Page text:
Imagine being able to smell the blueberry as Violet Beauregarde inflates in front of your face, or the waxy purple of Harold’s crayon, or the soot belching out of the Polar Express. A new augmented reality e-book technology, currently in development at the Gwangju Institute of Science and Technology, was recently introduced on South Korean television, proving that the Digilog technology, which allows readers to view content in highly immersible 3-D, may arrive sooner than expected.
Augmented reality books made the rounds a few years ago when downloadable camera recognition software was introduced at the Frankfurt Book Fair. But that technology worked in the same way as does an AR Robert Downey Jr. on the cover of Esquire: Hold the book up in front of a computer's Web cam, and watch the resulting images dance on screen.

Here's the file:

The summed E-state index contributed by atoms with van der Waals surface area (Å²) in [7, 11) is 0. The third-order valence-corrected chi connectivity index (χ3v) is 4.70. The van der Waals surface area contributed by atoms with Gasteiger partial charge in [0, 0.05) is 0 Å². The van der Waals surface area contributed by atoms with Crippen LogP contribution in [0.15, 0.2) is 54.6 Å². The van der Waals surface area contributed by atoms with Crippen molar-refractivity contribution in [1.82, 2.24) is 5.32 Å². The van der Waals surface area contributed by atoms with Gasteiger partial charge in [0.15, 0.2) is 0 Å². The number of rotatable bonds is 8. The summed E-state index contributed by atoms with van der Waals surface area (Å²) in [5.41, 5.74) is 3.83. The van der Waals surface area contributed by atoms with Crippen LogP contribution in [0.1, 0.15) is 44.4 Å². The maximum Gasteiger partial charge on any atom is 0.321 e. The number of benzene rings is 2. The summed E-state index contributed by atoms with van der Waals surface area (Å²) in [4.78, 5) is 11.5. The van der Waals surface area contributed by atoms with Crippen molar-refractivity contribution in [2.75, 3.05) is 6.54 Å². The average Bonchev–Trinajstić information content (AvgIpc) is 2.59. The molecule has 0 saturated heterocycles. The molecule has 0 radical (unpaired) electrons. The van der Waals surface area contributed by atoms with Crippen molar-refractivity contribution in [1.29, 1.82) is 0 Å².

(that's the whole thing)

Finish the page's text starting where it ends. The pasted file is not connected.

Digilog removes the computer from the equation, but increases the price of entry—and the dork factor—by requiring the reader to don computer-screen goggles to view the animation.
The South Koreans’ presentation introduced two books of Korean folk tales made especially for Digilog technology. They featured roaring dragons, heroes leaping over grass-covered mountains, and a lot of shimmery 1990s next scene! sound effects, albeit only the haziest narrative.